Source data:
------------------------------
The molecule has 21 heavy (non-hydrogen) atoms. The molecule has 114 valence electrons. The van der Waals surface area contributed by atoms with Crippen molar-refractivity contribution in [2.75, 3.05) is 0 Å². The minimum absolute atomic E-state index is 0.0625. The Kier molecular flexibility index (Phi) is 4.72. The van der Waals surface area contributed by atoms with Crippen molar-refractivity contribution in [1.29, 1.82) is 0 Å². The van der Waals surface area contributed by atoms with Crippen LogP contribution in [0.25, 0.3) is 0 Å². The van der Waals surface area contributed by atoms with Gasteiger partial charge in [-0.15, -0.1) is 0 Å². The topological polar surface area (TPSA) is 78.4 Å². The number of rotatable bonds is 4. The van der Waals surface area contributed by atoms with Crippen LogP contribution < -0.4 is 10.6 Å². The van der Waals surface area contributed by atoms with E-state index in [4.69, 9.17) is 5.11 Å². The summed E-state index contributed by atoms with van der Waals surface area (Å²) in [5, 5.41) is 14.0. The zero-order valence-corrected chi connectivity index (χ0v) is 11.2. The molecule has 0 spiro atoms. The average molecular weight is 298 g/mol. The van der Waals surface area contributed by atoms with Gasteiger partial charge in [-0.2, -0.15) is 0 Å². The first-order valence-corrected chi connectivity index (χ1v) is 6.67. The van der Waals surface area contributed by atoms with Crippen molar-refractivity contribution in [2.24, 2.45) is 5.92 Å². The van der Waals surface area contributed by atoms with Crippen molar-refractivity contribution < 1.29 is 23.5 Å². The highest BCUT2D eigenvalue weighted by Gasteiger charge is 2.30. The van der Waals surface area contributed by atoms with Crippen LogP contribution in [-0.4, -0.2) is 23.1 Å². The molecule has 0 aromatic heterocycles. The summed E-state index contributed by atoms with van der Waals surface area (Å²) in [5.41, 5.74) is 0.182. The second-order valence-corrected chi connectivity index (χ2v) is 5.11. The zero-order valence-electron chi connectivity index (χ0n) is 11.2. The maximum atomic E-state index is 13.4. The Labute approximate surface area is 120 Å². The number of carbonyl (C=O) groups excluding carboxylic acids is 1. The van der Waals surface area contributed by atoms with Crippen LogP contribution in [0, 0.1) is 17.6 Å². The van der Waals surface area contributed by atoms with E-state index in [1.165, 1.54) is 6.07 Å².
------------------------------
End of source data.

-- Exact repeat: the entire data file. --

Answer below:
The molecule has 21 heavy (non-hydrogen) atoms. The molecule has 114 valence electrons. The van der Waals surface area contributed by atoms with Crippen molar-refractivity contribution in [2.75, 3.05) is 0 Å². The minimum absolute atomic E-state index is 0.0625. The Kier molecular flexibility index (Phi) is 4.72. The van der Waals surface area contributed by atoms with Crippen molar-refractivity contribution in [1.29, 1.82) is 0 Å². The van der Waals surface area contributed by atoms with Crippen LogP contribution in [0.25, 0.3) is 0 Å². The van der Waals surface area contributed by atoms with Gasteiger partial charge in [-0.15, -0.1) is 0 Å². The topological polar surface area (TPSA) is 78.4 Å². The number of rotatable bonds is 4. The van der Waals surface area contributed by atoms with Crippen LogP contribution < -0.4 is 10.6 Å². The van der Waals surface area contributed by atoms with E-state index in [4.69, 9.17) is 5.11 Å². The summed E-state index contributed by atoms with van der Waals surface area (Å²) in [5, 5.41) is 14.0. The zero-order valence-corrected chi connectivity index (χ0v) is 11.2. The molecule has 0 spiro atoms. The average molecular weight is 298 g/mol. The van der Waals surface area contributed by atoms with Gasteiger partial charge in [-0.2, -0.15) is 0 Å². The first-order valence-corrected chi connectivity index (χ1v) is 6.67. The van der Waals surface area contributed by atoms with Crippen molar-refractivity contribution in [2.24, 2.45) is 5.92 Å². The van der Waals surface area contributed by atoms with Crippen molar-refractivity contribution < 1.29 is 23.5 Å². The highest BCUT2D eigenvalue weighted by Gasteiger charge is 2.30. The van der Waals surface area contributed by atoms with Crippen LogP contribution in [-0.4, -0.2) is 23.1 Å². The molecule has 0 aromatic heterocycles. The summed E-state index contributed by atoms with van der Waals surface area (Å²) in [5.41, 5.74) is 0.182. The second-order valence-corrected chi connectivity index (χ2v) is 5.11. The zero-order valence-electron chi connectivity index (χ0n) is 11.2. The maximum atomic E-state index is 13.4. The Labute approximate surface area is 120 Å². The number of carbonyl (C=O) groups excluding carboxylic acids is 1. The van der Waals surface area contributed by atoms with Crippen LogP contribution in [0, 0.1) is 17.6 Å². The van der Waals surface area contributed by atoms with E-state index in [1.165, 1.54) is 6.07 Å².